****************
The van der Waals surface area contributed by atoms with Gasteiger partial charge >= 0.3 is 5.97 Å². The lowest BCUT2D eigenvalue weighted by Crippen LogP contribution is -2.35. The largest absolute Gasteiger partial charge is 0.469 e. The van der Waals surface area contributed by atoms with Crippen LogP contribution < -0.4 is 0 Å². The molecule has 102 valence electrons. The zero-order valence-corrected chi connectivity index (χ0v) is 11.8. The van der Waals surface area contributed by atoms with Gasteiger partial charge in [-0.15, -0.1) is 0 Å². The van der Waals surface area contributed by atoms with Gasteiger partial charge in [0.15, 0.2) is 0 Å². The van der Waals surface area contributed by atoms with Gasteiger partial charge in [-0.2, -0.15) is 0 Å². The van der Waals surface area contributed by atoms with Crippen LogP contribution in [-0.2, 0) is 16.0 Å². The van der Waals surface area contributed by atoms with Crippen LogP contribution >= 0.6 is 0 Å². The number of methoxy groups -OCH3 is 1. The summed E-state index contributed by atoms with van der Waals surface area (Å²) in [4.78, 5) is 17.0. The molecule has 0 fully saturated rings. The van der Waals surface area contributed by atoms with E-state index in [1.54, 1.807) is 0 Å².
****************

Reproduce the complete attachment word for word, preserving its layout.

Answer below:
The van der Waals surface area contributed by atoms with Gasteiger partial charge >= 0.3 is 5.97 Å². The lowest BCUT2D eigenvalue weighted by Crippen LogP contribution is -2.35. The largest absolute Gasteiger partial charge is 0.469 e. The van der Waals surface area contributed by atoms with Crippen LogP contribution < -0.4 is 0 Å². The molecule has 102 valence electrons. The zero-order valence-corrected chi connectivity index (χ0v) is 11.8. The van der Waals surface area contributed by atoms with Gasteiger partial charge in [-0.15, -0.1) is 0 Å². The van der Waals surface area contributed by atoms with Gasteiger partial charge in [0.15, 0.2) is 0 Å². The van der Waals surface area contributed by atoms with Gasteiger partial charge in [-0.2, -0.15) is 0 Å². The van der Waals surface area contributed by atoms with Crippen LogP contribution in [-0.2, 0) is 16.0 Å². The van der Waals surface area contributed by atoms with Crippen LogP contribution >= 0.6 is 0 Å². The number of methoxy groups -OCH3 is 1. The summed E-state index contributed by atoms with van der Waals surface area (Å²) in [4.78, 5) is 17.0. The molecule has 0 fully saturated rings. The van der Waals surface area contributed by atoms with E-state index in [1.54, 1.807) is 0 Å².